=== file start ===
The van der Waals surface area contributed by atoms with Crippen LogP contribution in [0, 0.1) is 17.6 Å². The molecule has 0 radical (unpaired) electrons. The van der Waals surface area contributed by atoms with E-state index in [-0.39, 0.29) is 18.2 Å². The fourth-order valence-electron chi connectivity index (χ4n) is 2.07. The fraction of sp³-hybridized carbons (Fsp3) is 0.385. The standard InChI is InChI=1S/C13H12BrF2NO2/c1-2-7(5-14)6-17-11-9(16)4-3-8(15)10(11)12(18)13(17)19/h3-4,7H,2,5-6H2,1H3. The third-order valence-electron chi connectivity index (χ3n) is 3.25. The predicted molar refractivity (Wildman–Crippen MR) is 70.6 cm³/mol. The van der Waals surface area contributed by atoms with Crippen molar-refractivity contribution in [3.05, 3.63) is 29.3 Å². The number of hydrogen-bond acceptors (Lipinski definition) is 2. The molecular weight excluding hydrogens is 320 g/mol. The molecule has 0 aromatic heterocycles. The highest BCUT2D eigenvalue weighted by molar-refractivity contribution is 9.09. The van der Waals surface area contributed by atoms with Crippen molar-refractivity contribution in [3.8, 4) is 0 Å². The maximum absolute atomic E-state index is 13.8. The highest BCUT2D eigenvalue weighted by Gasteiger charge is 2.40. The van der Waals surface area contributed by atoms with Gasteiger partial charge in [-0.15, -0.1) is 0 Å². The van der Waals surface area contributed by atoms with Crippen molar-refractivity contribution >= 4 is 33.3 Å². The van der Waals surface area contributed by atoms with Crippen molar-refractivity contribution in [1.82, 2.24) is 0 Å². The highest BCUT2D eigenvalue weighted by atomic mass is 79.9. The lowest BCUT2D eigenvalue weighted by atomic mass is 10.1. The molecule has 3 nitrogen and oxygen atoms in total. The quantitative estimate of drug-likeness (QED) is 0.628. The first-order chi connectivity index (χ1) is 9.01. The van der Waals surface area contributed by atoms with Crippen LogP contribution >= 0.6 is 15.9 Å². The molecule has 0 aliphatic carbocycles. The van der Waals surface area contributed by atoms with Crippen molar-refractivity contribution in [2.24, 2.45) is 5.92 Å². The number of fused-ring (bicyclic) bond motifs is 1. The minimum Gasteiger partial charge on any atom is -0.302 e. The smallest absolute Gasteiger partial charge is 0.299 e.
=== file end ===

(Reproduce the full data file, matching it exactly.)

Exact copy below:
The van der Waals surface area contributed by atoms with Crippen LogP contribution in [0, 0.1) is 17.6 Å². The molecule has 0 radical (unpaired) electrons. The van der Waals surface area contributed by atoms with E-state index in [-0.39, 0.29) is 18.2 Å². The fourth-order valence-electron chi connectivity index (χ4n) is 2.07. The fraction of sp³-hybridized carbons (Fsp3) is 0.385. The standard InChI is InChI=1S/C13H12BrF2NO2/c1-2-7(5-14)6-17-11-9(16)4-3-8(15)10(11)12(18)13(17)19/h3-4,7H,2,5-6H2,1H3. The third-order valence-electron chi connectivity index (χ3n) is 3.25. The predicted molar refractivity (Wildman–Crippen MR) is 70.6 cm³/mol. The van der Waals surface area contributed by atoms with Crippen molar-refractivity contribution in [3.05, 3.63) is 29.3 Å². The number of hydrogen-bond acceptors (Lipinski definition) is 2. The molecular weight excluding hydrogens is 320 g/mol. The molecule has 0 aromatic heterocycles. The highest BCUT2D eigenvalue weighted by molar-refractivity contribution is 9.09. The van der Waals surface area contributed by atoms with Crippen molar-refractivity contribution in [3.8, 4) is 0 Å². The maximum absolute atomic E-state index is 13.8. The highest BCUT2D eigenvalue weighted by Gasteiger charge is 2.40. The van der Waals surface area contributed by atoms with Gasteiger partial charge in [-0.15, -0.1) is 0 Å². The van der Waals surface area contributed by atoms with Crippen molar-refractivity contribution >= 4 is 33.3 Å². The van der Waals surface area contributed by atoms with Crippen molar-refractivity contribution in [1.82, 2.24) is 0 Å². The highest BCUT2D eigenvalue weighted by atomic mass is 79.9. The lowest BCUT2D eigenvalue weighted by atomic mass is 10.1. The molecule has 3 nitrogen and oxygen atoms in total. The quantitative estimate of drug-likeness (QED) is 0.628. The first-order chi connectivity index (χ1) is 9.01. The van der Waals surface area contributed by atoms with Crippen LogP contribution >= 0.6 is 15.9 Å². The molecule has 0 aliphatic carbocycles. The van der Waals surface area contributed by atoms with Crippen molar-refractivity contribution in [2.24, 2.45) is 5.92 Å². The number of fused-ring (bicyclic) bond motifs is 1. The minimum Gasteiger partial charge on any atom is -0.302 e. The smallest absolute Gasteiger partial charge is 0.299 e.